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"The blog is just a beacon to shine a light on people," he says. "The message is clear: We elected to you to represent the city of Fullerton. Not the police union, not the fire union. Unfortunately, it took the death of an unarmed man to wake people up."
* * *
Bushala is leaning forward over a long, picnic-style table in the rear of Stubrik's Steak House & Bar in downtown Fullerton, just a block from where the Thomas beating took place. The bar is filled with customers, and Bushala, who's drinking beer and eating steak, has to cup his hand over his ear to hear above the din. His cherubic face is sprinkled with salt-and-pepper whiskers. Dressed in a Dickie's-style worker's jacket and a plaid flannel shirt, he doesn't resemble someone whose net worth, which he refuses to divulge, is seven figures.
Born in Fullerton in 1958, Bushala attended Troy High School, where he excelled in sports, notably football, setting a record for most yards rushed in a season his senior year. He also played for Fullerton College; there, he was an all-conference running back in 1979. "I'd never go down by an arm tackle," he boasts.
Despite his family's fortune, Bushala spent countless hours washing dishes and busing tables in his father's restaurant, Orangefair, now a Tony Roma's, and provided minimum-wage grunt work—everything from cleaning toilets to painting walls—at his father's various properties.
After graduating from Cal State Fullerton, he went into teaching and coached the track team at Sunny Hills High School. Bushala married in 1993, and he and his wife moved into a modern, two-story house in a nice suburban neighborhood near Coyote Hills, where they raised three sons, who are now in their teens and early 20s. After separating from his wife in 2009, Bushala moved into a small Spanish Revival home in a working-class area claimed by the city's oldest gang, Fullerton Tokers Town. The house boasts a large back yard, complete with citrus trees and a chicken coop.
Until last year, Bushala also owned a sprawling swath of vacant land that he had purchased years earlier from the Union Pacific Railway. Using eminent domain, the Orange County Transit Authority (OCTA) seized the 8-acre property to make way for an extension of the Orange Line; Bushala walked away with $3.5 million from the deal. He also owns a two-story brick building just south of Commonwealth Avenue that he uses for his office; it is full of memorabilia from his father's restaurant, including a giant fiberglass fish, filing cabinets, computers and drafting tables.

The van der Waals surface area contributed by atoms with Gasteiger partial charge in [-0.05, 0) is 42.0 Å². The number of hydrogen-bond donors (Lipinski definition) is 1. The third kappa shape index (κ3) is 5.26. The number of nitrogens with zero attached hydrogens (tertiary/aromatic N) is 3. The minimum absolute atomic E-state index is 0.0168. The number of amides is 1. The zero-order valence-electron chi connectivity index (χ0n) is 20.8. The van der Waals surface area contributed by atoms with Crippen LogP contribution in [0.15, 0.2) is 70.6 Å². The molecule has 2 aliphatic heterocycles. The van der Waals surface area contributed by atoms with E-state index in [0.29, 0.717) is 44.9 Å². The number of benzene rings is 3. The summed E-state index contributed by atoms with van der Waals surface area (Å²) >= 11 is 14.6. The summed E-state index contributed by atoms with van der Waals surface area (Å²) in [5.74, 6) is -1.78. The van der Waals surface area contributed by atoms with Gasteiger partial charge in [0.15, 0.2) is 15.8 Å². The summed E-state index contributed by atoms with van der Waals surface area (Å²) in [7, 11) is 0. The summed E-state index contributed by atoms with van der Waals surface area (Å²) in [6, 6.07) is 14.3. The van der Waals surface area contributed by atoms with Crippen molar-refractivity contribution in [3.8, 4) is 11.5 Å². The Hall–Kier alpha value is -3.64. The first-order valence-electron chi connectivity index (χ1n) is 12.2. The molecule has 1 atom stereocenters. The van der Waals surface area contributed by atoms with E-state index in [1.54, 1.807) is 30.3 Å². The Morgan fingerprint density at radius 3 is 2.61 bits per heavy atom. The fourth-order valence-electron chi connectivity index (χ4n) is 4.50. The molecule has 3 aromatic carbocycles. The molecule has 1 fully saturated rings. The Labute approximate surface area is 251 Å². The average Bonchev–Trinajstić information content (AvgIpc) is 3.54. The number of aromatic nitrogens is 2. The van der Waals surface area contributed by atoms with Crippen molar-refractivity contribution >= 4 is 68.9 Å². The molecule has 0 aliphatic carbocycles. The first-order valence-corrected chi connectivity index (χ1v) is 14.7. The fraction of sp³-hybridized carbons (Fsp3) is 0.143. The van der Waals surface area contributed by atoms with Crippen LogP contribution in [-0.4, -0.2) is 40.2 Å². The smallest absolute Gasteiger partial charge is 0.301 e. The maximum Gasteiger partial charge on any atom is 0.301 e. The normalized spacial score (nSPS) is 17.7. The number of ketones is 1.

Another building Bushala owns houses the Maverick Theater, an Art Deco-style venue for offbeat stage productions such as Night of the Living Dead and Santa Claus Conquers the Martians. After dinner at Stubrik's, Bushala steps inside and walks past the ticket booth, eliciting nods and smiles from passing crew members. From backstage, he gently parts a curtain to reveal a cast of actors in medieval garb who are running through a dress rehearsal of The Legend of Robin Hood.
Given Bushala's extensive landholdings in Fullerton, it's no surprise that, over the years, he sought to build alliances with local politicians who might be able to help him cut through red tape at City Hall. "I was the guy who used to show up at cocktail parties with a $1,000 check," Bushala says.
He soon learned that money can't buy you love. Bushala became convinced the City Council was dominated by bureaucrats with no vision, such as Dick Jones, the council member who was mayor when Thomas died.
In 2007, a developer friend seeking to adapt a vacant mustard factory into residential housing had gone before the council with a set of plans. "The architect hired was a well-known architect for adaptive reuse projects," Bushala says. "Dick Jones looked at it and didn't like the design. Because he's a plastic surgeon, he said he knows what looks good. After that, I'm like, 'Oh, my God, there's no way in hell I'm going to sit and watch this guy get re-elected.'"
Instead, Bushala started Friends for Fullerton's Future, allowing him and his friends to post their concerns about city government, typically under pseudonyms, often about the most arcane topics: traffic cameras, water taxes, redevelopment policies. One of the first posts that went live on Oct. 24, 2008, featured a six-minute YouTube video showing Jones speaking at various meetings over the span of a year. In the first part of the clip, titled "Dr. Jones and His Monster," the councilman is blasting downtown club owners for their unruly clientele. By the end of the video, the flip-flopping Jones is urging the council to subsidize the same businesses with taxpayer money.
Blogger Travis Kiger, 32, a friend of Bushala who later became instrumental in Friends for Fullerton's Future's exposé of the Thomas beating, remembers seeing Bushala at a council meeting in 2008. "I saw him go up to the front, and he was calling something a boondoggle," Kiger says. "I said to myself, 'I like this guy.'"
Besides Jones, one of the blog's early targets was Dick Ackerman, a former Fullerton mayor and California state legislator who left office in 2008. Ackerman found himself caught in Bushala's cross-hairs in 2009 when his wife, Linda, unsuccessfully ran for state Assembly. The blog accused Ackerman, who lived in Irvine, of falsely claiming to rent a Fullerton home and subsequently changed their surname to "Hackerman."